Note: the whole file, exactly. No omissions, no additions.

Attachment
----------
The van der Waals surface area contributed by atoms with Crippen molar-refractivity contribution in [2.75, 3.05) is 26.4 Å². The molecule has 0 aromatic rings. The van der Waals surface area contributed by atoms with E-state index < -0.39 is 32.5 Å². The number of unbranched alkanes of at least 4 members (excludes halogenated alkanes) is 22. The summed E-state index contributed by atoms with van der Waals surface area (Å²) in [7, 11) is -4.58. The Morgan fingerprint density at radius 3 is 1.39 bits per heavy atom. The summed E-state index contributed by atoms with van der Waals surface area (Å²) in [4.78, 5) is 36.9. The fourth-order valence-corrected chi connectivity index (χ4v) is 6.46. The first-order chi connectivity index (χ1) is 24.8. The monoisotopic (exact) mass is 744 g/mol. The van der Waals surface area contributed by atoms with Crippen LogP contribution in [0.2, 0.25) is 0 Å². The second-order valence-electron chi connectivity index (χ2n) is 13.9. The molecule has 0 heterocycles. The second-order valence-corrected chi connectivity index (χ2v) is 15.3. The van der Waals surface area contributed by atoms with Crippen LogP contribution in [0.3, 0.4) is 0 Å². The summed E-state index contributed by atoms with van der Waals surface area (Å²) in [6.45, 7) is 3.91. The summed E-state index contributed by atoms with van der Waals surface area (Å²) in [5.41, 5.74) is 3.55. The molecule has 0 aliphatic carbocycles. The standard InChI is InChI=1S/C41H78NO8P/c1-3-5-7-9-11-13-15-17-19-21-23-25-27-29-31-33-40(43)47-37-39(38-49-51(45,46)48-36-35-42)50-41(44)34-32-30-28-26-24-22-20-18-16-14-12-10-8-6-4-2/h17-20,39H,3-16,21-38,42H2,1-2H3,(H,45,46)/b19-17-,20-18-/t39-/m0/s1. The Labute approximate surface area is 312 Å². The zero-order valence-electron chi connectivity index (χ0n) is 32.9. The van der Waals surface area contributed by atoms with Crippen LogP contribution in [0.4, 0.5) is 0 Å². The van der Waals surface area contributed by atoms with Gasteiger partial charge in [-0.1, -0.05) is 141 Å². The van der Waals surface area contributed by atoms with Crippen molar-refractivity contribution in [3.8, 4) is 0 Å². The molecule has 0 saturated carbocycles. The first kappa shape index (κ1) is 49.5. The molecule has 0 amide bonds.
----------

The van der Waals surface area contributed by atoms with Crippen molar-refractivity contribution in [2.75, 3.05) is 26.4 Å². The molecule has 0 aromatic rings. The van der Waals surface area contributed by atoms with E-state index < -0.39 is 32.5 Å². The number of unbranched alkanes of at least 4 members (excludes halogenated alkanes) is 22. The summed E-state index contributed by atoms with van der Waals surface area (Å²) in [7, 11) is -4.58. The Morgan fingerprint density at radius 3 is 1.39 bits per heavy atom. The summed E-state index contributed by atoms with van der Waals surface area (Å²) in [4.78, 5) is 36.9. The fourth-order valence-corrected chi connectivity index (χ4v) is 6.46. The first-order chi connectivity index (χ1) is 24.8. The monoisotopic (exact) mass is 744 g/mol. The van der Waals surface area contributed by atoms with Crippen LogP contribution in [0.2, 0.25) is 0 Å². The second-order valence-electron chi connectivity index (χ2n) is 13.9. The molecule has 0 heterocycles. The second-order valence-corrected chi connectivity index (χ2v) is 15.3. The van der Waals surface area contributed by atoms with Crippen LogP contribution in [0.3, 0.4) is 0 Å². The summed E-state index contributed by atoms with van der Waals surface area (Å²) in [6.45, 7) is 3.91. The summed E-state index contributed by atoms with van der Waals surface area (Å²) in [5.41, 5.74) is 3.55. The molecule has 0 aliphatic carbocycles. The standard InChI is InChI=1S/C41H78NO8P/c1-3-5-7-9-11-13-15-17-19-21-23-25-27-29-31-33-40(43)47-37-39(38-49-51(45,46)48-36-35-42)50-41(44)34-32-30-28-26-24-22-20-18-16-14-12-10-8-6-4-2/h17-20,39H,3-16,21-38,42H2,1-2H3,(H,45,46)/b19-17-,20-18-/t39-/m0/s1. The Labute approximate surface area is 312 Å². The zero-order valence-electron chi connectivity index (χ0n) is 32.9. The van der Waals surface area contributed by atoms with Crippen LogP contribution in [0.4, 0.5) is 0 Å². The van der Waals surface area contributed by atoms with Gasteiger partial charge in [-0.1, -0.05) is 141 Å². The van der Waals surface area contributed by atoms with Crippen molar-refractivity contribution in [3.8, 4) is 0 Å². The molecule has 0 saturated carbocycles. The first kappa shape index (κ1) is 49.5. The molecule has 0 amide bonds.